Melb gymnast Ashari Gill on her 2022 Commonwealth Games win

Reading Time: 3 minutes


For even the uninitiated, observing a rhythmic gymnastics performance can be a fascinating experience, watching on as the performers combine their athletic prowess with dance and calisthenics.

For 20-year-old Ashari Gill, the fascination began when watching the 2006 Commonwealth Games as a child.

“It was being held in Melbourne at the time and I think I was around four years old. Shortly after, my mum took me to my first gymnastics class and I never looked back,” she told Indian Link with a grin.

Her own Commonwealth gymnastics journey came full circle last month, winning silver at the Birmingham 2022 Commonwealth Games alongside teammates Alexandra Kiroi-Bogatyreva and Lidiia Iakovleva. The trio finished second on 268.650 points, ahead of England (267.050) and falling just short of gold medallists Canada (272.950).

“It was one of the most enjoyable competitions that I’ve been to and it was really different from any of my previous experiences,” Ashari recalled. “The stadium was larger, the music was much louder, but it only added to the excitement. Most of all, the crowd was wonderful in cheering for all teams equally.”

Despite feeling well-prepared after three weeks of intensive training in Germany ahead of the Games, the Monash University student admits the nerves kicked in getting ready ahead of the event.

“I remember getting jittery when I started to do my hair. To calm myself, I put on my AirPods and just tried to gather my thoughts,” she added.

Although “very nervous” during her first routine, the gymnast eventually settled in. As the day drew to a close, she was the last of her team to finish up their Commonwealth Games outing, performing her ribbon routine to Sonny Bono’s ‘Bang Bang’ to receive a score of 25.200.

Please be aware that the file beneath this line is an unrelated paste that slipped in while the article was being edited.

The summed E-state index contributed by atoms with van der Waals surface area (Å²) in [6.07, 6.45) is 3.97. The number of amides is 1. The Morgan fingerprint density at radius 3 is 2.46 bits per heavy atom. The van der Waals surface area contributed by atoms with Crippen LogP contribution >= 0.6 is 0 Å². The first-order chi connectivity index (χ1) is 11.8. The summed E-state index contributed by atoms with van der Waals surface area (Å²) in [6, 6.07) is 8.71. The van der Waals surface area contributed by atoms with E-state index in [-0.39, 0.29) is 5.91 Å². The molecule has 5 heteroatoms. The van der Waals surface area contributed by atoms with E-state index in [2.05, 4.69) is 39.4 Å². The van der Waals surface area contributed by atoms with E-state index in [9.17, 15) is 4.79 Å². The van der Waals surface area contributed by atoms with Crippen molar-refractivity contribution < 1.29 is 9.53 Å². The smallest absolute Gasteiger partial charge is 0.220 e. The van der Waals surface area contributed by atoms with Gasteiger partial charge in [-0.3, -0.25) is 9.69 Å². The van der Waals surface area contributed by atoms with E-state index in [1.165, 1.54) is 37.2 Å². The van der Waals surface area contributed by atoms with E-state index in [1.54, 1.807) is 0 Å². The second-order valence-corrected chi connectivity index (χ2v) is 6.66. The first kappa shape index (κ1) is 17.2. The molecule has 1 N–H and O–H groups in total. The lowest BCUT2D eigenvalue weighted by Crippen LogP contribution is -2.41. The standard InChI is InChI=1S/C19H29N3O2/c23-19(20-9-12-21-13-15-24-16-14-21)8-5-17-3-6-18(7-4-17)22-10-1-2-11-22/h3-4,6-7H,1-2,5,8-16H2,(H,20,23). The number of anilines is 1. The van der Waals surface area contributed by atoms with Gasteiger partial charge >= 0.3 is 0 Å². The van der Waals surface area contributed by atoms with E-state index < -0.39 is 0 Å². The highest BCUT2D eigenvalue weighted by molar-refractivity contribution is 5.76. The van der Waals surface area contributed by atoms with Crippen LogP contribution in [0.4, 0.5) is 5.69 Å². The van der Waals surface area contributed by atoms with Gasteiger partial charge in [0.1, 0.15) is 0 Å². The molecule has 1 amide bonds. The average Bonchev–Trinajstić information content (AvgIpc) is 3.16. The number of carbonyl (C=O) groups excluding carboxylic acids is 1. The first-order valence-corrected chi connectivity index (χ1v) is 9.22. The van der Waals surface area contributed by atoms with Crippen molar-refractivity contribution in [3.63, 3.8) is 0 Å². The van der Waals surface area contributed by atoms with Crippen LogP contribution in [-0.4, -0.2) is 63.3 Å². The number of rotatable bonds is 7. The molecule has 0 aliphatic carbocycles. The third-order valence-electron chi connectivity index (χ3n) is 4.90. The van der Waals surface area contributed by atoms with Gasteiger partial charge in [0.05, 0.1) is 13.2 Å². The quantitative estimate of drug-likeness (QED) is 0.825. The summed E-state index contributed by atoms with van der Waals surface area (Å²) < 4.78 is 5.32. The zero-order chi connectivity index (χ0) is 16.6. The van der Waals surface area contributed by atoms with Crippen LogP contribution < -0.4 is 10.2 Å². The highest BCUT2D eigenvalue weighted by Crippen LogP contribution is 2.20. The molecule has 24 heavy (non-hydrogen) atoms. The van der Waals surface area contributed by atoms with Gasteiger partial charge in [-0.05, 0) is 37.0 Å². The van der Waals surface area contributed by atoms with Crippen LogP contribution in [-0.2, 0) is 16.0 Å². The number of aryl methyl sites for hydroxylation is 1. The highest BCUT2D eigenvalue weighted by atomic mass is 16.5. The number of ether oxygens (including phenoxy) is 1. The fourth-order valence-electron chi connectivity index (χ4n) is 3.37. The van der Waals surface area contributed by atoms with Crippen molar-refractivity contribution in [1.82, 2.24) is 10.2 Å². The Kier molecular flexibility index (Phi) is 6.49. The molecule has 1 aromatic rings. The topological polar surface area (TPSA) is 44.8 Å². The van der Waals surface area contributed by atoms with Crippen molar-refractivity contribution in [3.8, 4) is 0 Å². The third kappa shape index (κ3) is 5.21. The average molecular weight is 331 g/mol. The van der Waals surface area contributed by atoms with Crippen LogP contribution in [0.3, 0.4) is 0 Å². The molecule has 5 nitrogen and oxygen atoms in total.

“The whole competition was quite fun! After a point, it felt like I was performing rather than competing,” Ashari smiled.

READ MORE: Federer retires as tennis royalty

ashari gill
Ashari’s gymnastics journey began at four-years-old, attending Prahran Rhythmic Gymnastics Specialist Centre in Melbourne. Source: supplied

To those unfamiliar with the rules of rhythmic gymnastics, it requires the athletes to perform on a floor with an apparatus: either ribbon, clubs, hoop, or ball. The difficulty of each routine looks at body difficulties like jumps or rotations, the choreography of the dance steps and body expression, exchanges and collaborations of the group, and technical handling of the chosen apparatus. (Ashari says her strongest apparatus is probably the clubs – “it’s also my favourite one,” she notes.)

Apart from her recent Commonwealth Games win, Ashari was also shortlisted for the High Performance Athlete of the Year award by Gymnastics Victoria back in 2018.

Interestingly, she isn’t the only one in her family to enjoy the spotlight in the field of sports. Her grandfather Dhansiri Weerasinghe was once part of Sri Lanka’s national cricket team, playing between 1958 and 1969.

What are some of the major lessons she’s learned over the years as an athlete?

“The first takeaway has definitely been sacrifice, learning to give up other commitments to be able to train and practice. I know I missed a fair bit of high school social events,” she admitted. “I’ve found that sports also inculcates a great work ethic. You’ve got to be disciplined and learn to manage your time wisely.”

Danasiri Weerasinghe
Ashari’s grandfather, former Sri Lankan cricketer Danasiri Weerasinghe. Source: supplied

Ashari now finds herself at cross-roads as one of the older competitors in the field, since becoming eligible to compete in senior-level competitions when she turned 16 years old.

She’s currently pursuing a Bachelor of Arts & Science full-time after 1.5 years of part-time study to be able to train for the Games and views this period as “an interesting time.”

“I’m definitely taking my time to decide what I’d like to do now and what I’d like to achieve from here. It’s pretty exciting, though!” she signed off.

Up close and personal with Ashari Gill

Favourite gymnasts? Anna Bessonova (Ukraine), Irina Tchachina (Russia), Katsiaryna Halkina (Belarus)

Currently watching? Law & Order: Special Victims Unit

Currently listening to? “Caribbean Queen” by Billy Ocean

Career highlights? I’ve been to two World Championships, multiple World Cups, but these Commonwealth Games were incredibly memorable.

READ MORE: Indian-origin cricketer Alana King: Shane Warne inspired me

Rhea L Nath
Rhea L Nath
Rhea L Nath is a writer and editor based in Sydney. In 2022, she was named Young Journalist of the Year at the NSW Premier's Multicultural Communications Awards.

What's On